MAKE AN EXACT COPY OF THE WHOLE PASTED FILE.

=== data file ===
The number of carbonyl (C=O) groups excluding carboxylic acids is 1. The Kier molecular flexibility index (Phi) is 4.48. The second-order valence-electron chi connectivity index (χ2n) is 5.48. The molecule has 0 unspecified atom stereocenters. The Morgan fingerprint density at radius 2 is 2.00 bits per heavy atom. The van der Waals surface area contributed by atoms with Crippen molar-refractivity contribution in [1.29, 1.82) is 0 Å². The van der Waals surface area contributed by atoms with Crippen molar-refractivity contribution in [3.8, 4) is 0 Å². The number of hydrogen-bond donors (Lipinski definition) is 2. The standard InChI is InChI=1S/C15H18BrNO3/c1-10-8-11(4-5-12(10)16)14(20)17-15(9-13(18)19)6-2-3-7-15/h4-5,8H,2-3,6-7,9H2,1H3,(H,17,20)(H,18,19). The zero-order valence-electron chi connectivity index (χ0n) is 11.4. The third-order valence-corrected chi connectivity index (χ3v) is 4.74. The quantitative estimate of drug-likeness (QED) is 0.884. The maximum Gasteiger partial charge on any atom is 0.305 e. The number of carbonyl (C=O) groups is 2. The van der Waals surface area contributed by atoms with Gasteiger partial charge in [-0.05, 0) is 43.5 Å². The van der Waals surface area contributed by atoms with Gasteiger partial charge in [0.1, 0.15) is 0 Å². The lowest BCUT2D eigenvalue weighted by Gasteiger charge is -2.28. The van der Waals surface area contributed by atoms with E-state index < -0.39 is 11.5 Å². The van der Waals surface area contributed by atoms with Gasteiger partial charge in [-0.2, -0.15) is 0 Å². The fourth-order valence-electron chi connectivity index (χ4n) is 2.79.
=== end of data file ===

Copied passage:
The number of carbonyl (C=O) groups excluding carboxylic acids is 1. The Kier molecular flexibility index (Phi) is 4.48. The second-order valence-electron chi connectivity index (χ2n) is 5.48. The molecule has 0 unspecified atom stereocenters. The Morgan fingerprint density at radius 2 is 2.00 bits per heavy atom. The van der Waals surface area contributed by atoms with Crippen molar-refractivity contribution in [1.29, 1.82) is 0 Å². The van der Waals surface area contributed by atoms with Crippen molar-refractivity contribution in [3.8, 4) is 0 Å². The number of hydrogen-bond donors (Lipinski definition) is 2. The standard InChI is InChI=1S/C15H18BrNO3/c1-10-8-11(4-5-12(10)16)14(20)17-15(9-13(18)19)6-2-3-7-15/h4-5,8H,2-3,6-7,9H2,1H3,(H,17,20)(H,18,19). The zero-order valence-electron chi connectivity index (χ0n) is 11.4. The third-order valence-corrected chi connectivity index (χ3v) is 4.74. The quantitative estimate of drug-likeness (QED) is 0.884. The maximum Gasteiger partial charge on any atom is 0.305 e. The number of carbonyl (C=O) groups is 2. The van der Waals surface area contributed by atoms with Gasteiger partial charge in [-0.05, 0) is 43.5 Å². The van der Waals surface area contributed by atoms with Gasteiger partial charge in [0.1, 0.15) is 0 Å². The lowest BCUT2D eigenvalue weighted by Gasteiger charge is -2.28. The van der Waals surface area contributed by atoms with E-state index < -0.39 is 11.5 Å². The van der Waals surface area contributed by atoms with Gasteiger partial charge in [-0.2, -0.15) is 0 Å². The fourth-order valence-electron chi connectivity index (χ4n) is 2.79.